Many items may be included on a T4. Employment income, taxable benefits, income eligible for EI and CPP, payroll deductions paid by the employer (i.e. EI and CPP), tax deducted, pensions, etc. In most cases, T4s are prepared correctly. However, be careful and review them. Is there something you would expect but not there? Your tax preparer may not be able to catch T4 mistakes as the preparer may not have all the information concerning your employment. Some mistakes include missing CPP-eligible income, EI-eligible income, and missing car allowances.
Income splitting for pensioners is an excellent means of lowering total family tax. It works when there are two people of different income levels. Pension income that may be split comprises employment pension and RRIF, but not OAS or CPP. A key benefit is that the higher-income spouse whose pension income is split now pays tax at a lower marginal tax rate. Another benefit is that the overall family tax payable is reduced. There are some challenges. The lower-income spouse technically has to pay more tax in the individual sense, so a family plan to pay any outstanding taxes should […]
Transferring assets from a person to a corporation is complex but very important. If the transfer is done correctly, the value of the assets may be extracted tax-free (‘boot’). Or, the value of the assets become ‘Paid Up Capital’ (PUC) attached to shares which may be extracted tax-free from the corporation at a later date. As tax is your relationship with the government, the government is saying ‘you paid tax on your earnings, then invested it. If you invest your earnings, then take the same amount out of your investment, we won’t tax you on it.’ Fair enough. However, there […]
In Canada, there are two tax brackets for incorporated business income. The lower one, Small Business Deduction (SBD) rate is about 15%. The SBD is on the first $500,000 of income (up until a few years ago it was $400,000). Above $500,000 of income, the second ‘tax bracket’, the corporate rate is 26.5%. To illustrate: between $400K and $500K of income, $15,000 is tax payable. Between $500K and $600K of income, $26,500 is tax payable. This is a huge jump of 76.67%! However, due to the system of integration, the taxation activity flows down to the individual level when cash […]
There are a few resources from whom you can learn about tax. If you are a member of a specialized business group, they may have some key resources. There may be incubators (like www.investottawa.ca) that offer free seminars on topics such as HST. Newspapers, especially national ones, have specialists writing particularly about personal tax matters. Blogs and the CRA websites may also help. Books are great resources too. For a good introduction to taxes, I recommend Evelyn Jacks’ books. They provides knowledge in proper amounts so one doesn’t bite off more than they can chew. Still, the 6-cm thick […]
By now, one should have the financial statements for the first two quarters of the year. Time to compare and contrast that with the installments registered with the CRA. If your business is doing better than expected, it may be time to increase your installments to avoid penalties and interest. If you business is easing down a bit (compared to your budgeted estimates), altering your installment registration with the CRA can reduce your taxes payable.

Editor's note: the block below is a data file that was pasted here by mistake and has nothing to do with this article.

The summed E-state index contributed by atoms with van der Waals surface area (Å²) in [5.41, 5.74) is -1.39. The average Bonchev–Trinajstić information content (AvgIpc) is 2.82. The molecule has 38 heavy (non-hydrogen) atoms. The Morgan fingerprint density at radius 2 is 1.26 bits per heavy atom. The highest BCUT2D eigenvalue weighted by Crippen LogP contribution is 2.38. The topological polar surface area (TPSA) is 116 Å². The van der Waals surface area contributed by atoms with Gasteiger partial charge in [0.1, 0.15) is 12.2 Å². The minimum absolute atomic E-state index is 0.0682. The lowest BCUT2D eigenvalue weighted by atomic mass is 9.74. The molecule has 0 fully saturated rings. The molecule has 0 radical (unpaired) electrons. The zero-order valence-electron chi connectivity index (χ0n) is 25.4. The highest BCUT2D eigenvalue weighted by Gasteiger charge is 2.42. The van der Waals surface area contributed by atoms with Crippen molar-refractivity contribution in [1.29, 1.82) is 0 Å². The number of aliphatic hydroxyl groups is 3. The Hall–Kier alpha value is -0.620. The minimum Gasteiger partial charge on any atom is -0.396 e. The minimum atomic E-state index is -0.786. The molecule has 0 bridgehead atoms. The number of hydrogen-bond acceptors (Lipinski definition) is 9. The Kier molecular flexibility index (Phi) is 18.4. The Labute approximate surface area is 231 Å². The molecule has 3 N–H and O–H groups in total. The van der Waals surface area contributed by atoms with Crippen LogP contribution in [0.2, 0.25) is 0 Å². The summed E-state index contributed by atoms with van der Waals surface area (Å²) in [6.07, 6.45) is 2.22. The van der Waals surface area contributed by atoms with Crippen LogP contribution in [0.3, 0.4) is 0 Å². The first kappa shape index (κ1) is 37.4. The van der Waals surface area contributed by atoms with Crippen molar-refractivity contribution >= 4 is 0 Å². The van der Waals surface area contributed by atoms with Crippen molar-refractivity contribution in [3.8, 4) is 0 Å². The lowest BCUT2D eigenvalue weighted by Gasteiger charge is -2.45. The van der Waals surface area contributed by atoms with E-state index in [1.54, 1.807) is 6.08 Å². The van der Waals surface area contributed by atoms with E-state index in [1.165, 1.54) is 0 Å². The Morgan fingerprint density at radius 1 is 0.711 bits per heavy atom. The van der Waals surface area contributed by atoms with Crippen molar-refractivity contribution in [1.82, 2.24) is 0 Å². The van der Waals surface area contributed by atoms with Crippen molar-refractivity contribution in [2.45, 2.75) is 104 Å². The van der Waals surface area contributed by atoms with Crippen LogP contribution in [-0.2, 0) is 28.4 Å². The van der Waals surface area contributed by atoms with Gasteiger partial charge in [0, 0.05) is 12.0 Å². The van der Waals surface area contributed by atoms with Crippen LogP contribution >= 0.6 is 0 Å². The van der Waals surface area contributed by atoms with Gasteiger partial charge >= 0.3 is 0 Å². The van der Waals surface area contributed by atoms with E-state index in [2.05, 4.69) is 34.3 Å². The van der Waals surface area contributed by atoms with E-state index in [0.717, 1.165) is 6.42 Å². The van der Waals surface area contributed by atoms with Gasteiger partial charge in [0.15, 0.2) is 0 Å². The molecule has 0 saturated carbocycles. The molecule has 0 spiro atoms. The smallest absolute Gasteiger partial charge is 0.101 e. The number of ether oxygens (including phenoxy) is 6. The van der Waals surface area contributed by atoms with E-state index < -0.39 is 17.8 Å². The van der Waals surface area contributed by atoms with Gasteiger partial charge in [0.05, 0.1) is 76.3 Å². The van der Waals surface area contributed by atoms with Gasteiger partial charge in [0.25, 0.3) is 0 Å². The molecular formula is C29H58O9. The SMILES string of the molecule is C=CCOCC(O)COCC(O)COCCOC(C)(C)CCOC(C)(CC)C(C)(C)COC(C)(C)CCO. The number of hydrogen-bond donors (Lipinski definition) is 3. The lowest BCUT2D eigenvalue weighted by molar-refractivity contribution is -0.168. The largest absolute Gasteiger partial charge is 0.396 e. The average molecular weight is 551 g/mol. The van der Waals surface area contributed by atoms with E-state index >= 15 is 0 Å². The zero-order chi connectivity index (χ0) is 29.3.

HST is to be charged by province. If a business is resident in Ontario, and sells to another province, the level of HST that is charged depends on the transaction. If a business in Ontario sells to a business in Alberta, and the Ontario business pays for shipping, the Alberta business is deemed to receive the goods in Alberta. Alberta HST (at 5%) applies. If, however, the Alberta company has a shipping contract and takes responsibility for picking up the goods in Ontario and shipping them, Ontario HST must be charged. In conclusion, HST charged largely depends upon where the […]
The Income Tax Act(ITA), as mentioned in previous posts, requires adding back amortization to calculate Net Income for tax purposes. After that, the capital assets are put into a special pool, and a unique form of amortization deductions called Capital Cost Allowance (CCA) is used to calculate amortization for tax purposes. Then it gets complicated. If one has a land and building, and one sells the two, it may lead to little capital gains on one and a great deal of (taxable!) capital gains on the other. Section 44(6) and 13(4) of the ITA help to spread proceeds from one […]
A number of stories are coming out of people who sell an asset (condos for example), then sell and think they pay capital gains. Instead, the CRA challenges that, and states that the sale is business income. The stakes are high. Let’s say there is a profit of $50,000. If the person did not intend to buy and sell the condo for profit (i.e. bought the condo then got married and moved to a house), they should pay capital gains. The $50,000 profit is included in income at a 50% rate, or $25,000, and taxed at the highest marginal rate […]
Tuition increases faster than inflation, and the rates are soaring to the heights of the Ivory Tower. Meanwhile, provincial debt is increasing to the point that Ontario puts more money to interest payments on government debt than it does to postsecondary education. Universities are grappling with underfunded pension plans. Tuition is likely to remain high. There are tax credits that come with inflation, but they are around a max of 17%. Students who earn enough to use the credit gain a 17% tax credit. The rest may be carried forward to future years. The student may transfer $5,000 to a parent […]